Microsoft released its Windows HPC Server 2008 R2 earlier this week. The HPC (high-performance computing) server is designed to help businesses, government and academia leverage capabilities for powerful analysis.
Windows HPC Server 2008 R2 is interoperable with other Microsoft technologies such as SharePoint, Microsoft System Center, Microsoft Office and Active Directory. HPC Services for Excel 2010 in Windows HPC Server 2008 R2 supposedly reduces the calculation time for large and complex spreadsheets, while the platform supports hundreds of technical computing applications. Microsoft also claims that Windows HPC Server "is 32 percent to 51 percent less expensive than Linux-based HPC systems over five years."
Microsoft's broader technical computing initiative involves developing applications for parallel computing platforms on client systems, server clusters and the cloud. Future updates to the Windows HPC Server will allow clients to manage HPC nodes in Windows Azure, Microsoft's cloud-development platform, from within on-premises server clusters.
"We're now at the point where parallel computing-many computers working together to solve complex problems-is expanding out of HPC and into the mainstream," Bill Hilf, general manager of Microsoft's Technical Computing division, wrote in a Sept. 20 posting on The Official Microsoft Blog. "Multicore PCs and cloud data centers offering tens of thousands of processors create opportunities for a much broader set of people to harness parallel systems, in order to ask tougher questions, gain deeper insights and solve bigger challenges."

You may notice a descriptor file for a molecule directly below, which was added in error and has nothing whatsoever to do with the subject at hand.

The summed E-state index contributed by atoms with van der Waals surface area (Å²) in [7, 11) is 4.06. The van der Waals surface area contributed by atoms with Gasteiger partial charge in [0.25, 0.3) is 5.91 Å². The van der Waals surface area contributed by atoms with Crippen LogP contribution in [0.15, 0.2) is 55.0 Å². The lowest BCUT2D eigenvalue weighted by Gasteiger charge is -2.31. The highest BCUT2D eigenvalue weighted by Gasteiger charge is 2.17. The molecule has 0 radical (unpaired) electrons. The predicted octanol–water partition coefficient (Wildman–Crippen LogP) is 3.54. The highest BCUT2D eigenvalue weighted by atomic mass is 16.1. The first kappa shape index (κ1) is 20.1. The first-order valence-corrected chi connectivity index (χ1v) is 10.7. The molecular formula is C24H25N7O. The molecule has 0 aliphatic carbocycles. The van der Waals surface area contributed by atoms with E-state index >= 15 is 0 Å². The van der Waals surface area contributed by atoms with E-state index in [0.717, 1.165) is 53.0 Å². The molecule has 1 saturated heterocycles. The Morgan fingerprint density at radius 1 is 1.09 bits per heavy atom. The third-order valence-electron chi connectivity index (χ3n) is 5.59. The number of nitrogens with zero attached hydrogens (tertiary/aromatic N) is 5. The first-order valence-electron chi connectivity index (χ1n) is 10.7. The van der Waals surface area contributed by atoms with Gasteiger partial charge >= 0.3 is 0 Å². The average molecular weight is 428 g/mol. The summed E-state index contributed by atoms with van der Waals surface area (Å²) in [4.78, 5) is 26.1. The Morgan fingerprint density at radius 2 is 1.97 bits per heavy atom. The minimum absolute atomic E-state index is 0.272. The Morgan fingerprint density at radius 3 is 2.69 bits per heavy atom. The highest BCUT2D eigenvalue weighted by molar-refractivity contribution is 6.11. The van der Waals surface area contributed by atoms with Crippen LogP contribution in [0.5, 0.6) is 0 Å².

Hilf cites climatology, genetics and mechanical engineering as areas particularly receptive to the powers of parallel systems. For example, "an engineer designing a new engine for the next generation of commercial aircraft could tap into 10,000 processing cores at the push of a button, in order to repeatedly simulate how the airflow through that engine affects its performance, how it dissipates heat."
In June, Microsoft and Novell reported an increase in the number of companies seeking their HPC interoperability offering, which deploys workload management across both Windows HPC Server and SUSE Linux Enterprise Server. The offering allows IT managers to balance server workloads by running specific applications on either Windows or Linux platforms.
"Companies around the world are realizing the benefits of our joint interoperable cross-platform technical solutions," Ted MacLean, general manager for Strategic Partnerships and Licensing at Microsoft, wrote in a statement at the time. "The fact that we're able to address a real need in the HPC market is evidenced by the number of licenses we've issued."
Microsoft originally released Windows HPC Server 2008 to manufacturing in September 2008, hoping to appeal to the financial sector and market segments with similarly large data-crunching needs. With the release, the company tried to cast itself as the underdog in an arena it claimed was dominated by Linux or Unix servers.